Artikel von Martin Waldron zum Thema Records Management und den Unterschieden zur traditionellen elektronischen Archivierung. Er war maßgeblich an der Entwicklung des MoReq Standards der Europäischen Kommission beteiligt. Martin Waldron ist als Senior-Berater für PCI PROJECT CONSULT International Ltd. in England tätig.
Records are created by the day-to-day activities that take place in corporations and government. They need to be captured, managed and safeguarded in an organised system in order to retain their value. Records have traditionally been managed as paper or microfilm however the ubiquitous use of information and communication technology is transforming the way work is carried out, leading to records being predominantly being generated electronically.
Most organisations, large and small, do not currently have in place the controls and infrastructure to effectively manage these electronic records which increasingly are being received via e-mail and accessed from the Web, as well as being generated internally. The result? Documents are printed and managed as records using existing paper-based systems with resulting inefficiencies and delays in access and resulting in poor service levels and often in the creation of an incomplete record.
Electronic Records Mis-Management
Companies have by ignorance or design let the move to records being held electronically be poorly managed with limited guidance on shared, private and corporate "drives" and filing schemes being poorly prescribed. There has however suddenly been recognised a need to develop a corporate strategy for classification, metadata, accessibility and long term archive and to enforce these practices and procedures. Although the principles of records management are clear only recently have electronic document management system (EDMS) suppliers provided support for the management of electronic records. The marketplace for electronic records management systems (ERMS) is relatively immature and organisations struggle to implement electronic ‘solutions’ that adequately address the management of electronic records. To make matters worse, there has until recently been limited guidelines or models for managing electronic records.
The DLM Forum was created by the European Commission five years ago as a platform for collaboration between technology providers and public institutions and administrations to address these issues. DLM provides a European centre to assist in developing and promoting practical electronic document and content solutions to improve public administration workings, and accessibility and preservation of information. DLM have published and sponsored a number of reports including "Guidelines on best practice for using electronic information, sponsored the production of MoReq – Model Requirements for ERMS and organised three European Conferences the third one organised in collaboration with AIIM took place in May in Barcelona.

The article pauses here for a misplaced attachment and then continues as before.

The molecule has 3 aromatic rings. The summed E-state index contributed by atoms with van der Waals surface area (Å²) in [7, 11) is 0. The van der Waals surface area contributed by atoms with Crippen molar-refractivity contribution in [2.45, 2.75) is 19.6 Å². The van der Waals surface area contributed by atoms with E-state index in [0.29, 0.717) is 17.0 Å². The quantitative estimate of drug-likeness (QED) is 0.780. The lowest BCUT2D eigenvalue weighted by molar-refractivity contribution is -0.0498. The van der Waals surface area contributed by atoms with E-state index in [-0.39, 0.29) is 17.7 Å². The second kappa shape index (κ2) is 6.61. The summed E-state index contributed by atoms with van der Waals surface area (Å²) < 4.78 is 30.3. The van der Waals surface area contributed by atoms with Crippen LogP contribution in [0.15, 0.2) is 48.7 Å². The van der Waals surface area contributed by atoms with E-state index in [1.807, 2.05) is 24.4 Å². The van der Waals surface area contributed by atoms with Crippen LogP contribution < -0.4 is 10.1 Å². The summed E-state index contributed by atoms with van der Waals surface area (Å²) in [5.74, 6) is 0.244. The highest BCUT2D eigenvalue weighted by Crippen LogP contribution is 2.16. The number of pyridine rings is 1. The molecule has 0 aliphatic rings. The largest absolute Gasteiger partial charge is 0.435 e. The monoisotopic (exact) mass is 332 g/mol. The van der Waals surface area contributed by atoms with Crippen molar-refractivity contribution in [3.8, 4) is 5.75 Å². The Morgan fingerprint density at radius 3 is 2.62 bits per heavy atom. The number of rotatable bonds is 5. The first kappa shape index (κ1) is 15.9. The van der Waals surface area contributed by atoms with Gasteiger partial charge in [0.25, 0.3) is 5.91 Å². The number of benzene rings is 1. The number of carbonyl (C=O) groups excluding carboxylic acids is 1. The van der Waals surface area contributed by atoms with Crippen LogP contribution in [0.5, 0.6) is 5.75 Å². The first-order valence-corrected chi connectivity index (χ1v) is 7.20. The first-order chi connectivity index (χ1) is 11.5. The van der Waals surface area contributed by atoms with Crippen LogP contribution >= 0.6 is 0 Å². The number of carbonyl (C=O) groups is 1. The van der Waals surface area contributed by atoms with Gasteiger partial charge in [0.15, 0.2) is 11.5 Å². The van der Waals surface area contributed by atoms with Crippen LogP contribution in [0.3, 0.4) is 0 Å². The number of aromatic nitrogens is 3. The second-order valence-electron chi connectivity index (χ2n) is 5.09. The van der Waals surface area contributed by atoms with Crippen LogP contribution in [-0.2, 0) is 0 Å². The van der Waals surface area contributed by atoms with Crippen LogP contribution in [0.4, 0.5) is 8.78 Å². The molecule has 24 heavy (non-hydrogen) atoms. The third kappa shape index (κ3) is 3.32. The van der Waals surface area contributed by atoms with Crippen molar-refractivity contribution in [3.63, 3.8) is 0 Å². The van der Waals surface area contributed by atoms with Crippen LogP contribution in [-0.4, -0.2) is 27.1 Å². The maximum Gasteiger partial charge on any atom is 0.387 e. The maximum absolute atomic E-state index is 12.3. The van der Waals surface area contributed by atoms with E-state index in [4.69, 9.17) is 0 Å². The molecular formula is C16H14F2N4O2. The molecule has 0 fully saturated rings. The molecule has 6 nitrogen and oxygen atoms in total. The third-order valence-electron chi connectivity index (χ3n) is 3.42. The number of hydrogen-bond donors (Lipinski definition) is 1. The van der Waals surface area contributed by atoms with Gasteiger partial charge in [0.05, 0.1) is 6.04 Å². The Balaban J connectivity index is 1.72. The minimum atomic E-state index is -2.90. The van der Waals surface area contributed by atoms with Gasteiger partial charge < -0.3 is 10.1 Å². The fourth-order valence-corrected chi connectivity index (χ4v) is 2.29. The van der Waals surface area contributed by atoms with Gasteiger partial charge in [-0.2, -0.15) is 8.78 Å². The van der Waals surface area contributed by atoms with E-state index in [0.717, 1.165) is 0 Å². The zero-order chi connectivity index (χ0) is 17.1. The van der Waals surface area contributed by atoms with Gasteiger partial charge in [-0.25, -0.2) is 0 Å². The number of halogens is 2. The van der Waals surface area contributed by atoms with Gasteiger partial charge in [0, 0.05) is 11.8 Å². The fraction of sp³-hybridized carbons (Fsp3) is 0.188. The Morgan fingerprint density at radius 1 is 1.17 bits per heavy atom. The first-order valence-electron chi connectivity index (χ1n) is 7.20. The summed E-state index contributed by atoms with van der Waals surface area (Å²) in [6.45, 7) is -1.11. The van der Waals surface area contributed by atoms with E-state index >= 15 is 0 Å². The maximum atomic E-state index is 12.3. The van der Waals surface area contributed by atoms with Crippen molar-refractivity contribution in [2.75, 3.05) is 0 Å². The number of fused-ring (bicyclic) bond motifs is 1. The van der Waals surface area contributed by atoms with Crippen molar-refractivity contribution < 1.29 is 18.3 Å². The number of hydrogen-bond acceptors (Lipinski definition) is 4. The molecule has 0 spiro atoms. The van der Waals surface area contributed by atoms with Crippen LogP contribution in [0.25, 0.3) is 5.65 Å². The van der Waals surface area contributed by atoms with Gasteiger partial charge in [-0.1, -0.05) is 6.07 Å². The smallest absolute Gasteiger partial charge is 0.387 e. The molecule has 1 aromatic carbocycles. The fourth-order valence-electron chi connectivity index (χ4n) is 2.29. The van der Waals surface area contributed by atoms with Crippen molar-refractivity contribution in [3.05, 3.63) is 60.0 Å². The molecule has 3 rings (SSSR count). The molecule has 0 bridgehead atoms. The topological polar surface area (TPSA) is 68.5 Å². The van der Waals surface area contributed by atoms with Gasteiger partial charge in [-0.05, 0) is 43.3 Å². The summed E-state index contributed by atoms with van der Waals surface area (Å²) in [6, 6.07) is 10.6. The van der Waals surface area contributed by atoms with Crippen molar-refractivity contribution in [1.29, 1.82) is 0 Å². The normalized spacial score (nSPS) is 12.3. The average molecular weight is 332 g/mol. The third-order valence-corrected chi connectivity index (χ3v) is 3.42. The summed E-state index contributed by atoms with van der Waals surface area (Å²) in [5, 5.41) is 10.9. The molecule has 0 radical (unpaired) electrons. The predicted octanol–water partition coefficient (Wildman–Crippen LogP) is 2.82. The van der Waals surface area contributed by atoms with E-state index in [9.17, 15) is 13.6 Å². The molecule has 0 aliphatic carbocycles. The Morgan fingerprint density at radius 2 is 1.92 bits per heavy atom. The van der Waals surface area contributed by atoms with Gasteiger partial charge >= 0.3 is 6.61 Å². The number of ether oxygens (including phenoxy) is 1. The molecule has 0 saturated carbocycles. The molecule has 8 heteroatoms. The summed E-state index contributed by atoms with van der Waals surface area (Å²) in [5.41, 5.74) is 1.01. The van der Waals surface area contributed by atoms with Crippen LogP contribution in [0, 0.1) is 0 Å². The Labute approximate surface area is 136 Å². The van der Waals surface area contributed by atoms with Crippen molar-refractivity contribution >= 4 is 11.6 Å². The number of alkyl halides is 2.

MoReq, published in May 2001, has proven a major milestone in setting ERMS requirements. MoReq was published in May 2001 and has quickly found wide scale acceptance in both the public and private sector as blueprint to specifying ERMS and EDMS requirements. These include requirements for software that supports a standard functionality set, the re-use, interchange and long-term storage of information, open standards and specifications, metadata standards, non-English languages, records containing graphic video, and audio content, interfaces with public key infrastructures including electronic signatures and message digests, mark-up languages, etc.
The business need for ERMS has suddenly been recognised by both public and private organisations senior executives. Some of the main drivers are:
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Electronic signatures are now legally binding following the EC directives on this subject and this will further fuel the growth in the use of electronic records for contracts, policies etc.
The Data Protection Act and industry statutory / regulatory requirements are require ERMS to provide controlled and efficient access and audit of information.
The public sector, with most European members introducing a Freedom of Information Act, need to develop an information register. ERMS provides the structure to deliver this in an efficient and effective way.
E-government initiatives at National and European level embrace records being kept electronically
Concern on money laundering by the World Bank and European Commission has identified the need for controlled access, comprehensive audit trails and longterm archiving by financial institutions.
e-mail has become the main business communication channel and the need to rigidly control and register e-mail and attachments is demanded.
Records management is now recognised as generic to an organisation’s information strategy as well as in meeting statutory legal/audit demands and government regulations. It also has a key role in safeguarding the continuity of both government and commercial organisations. (MW)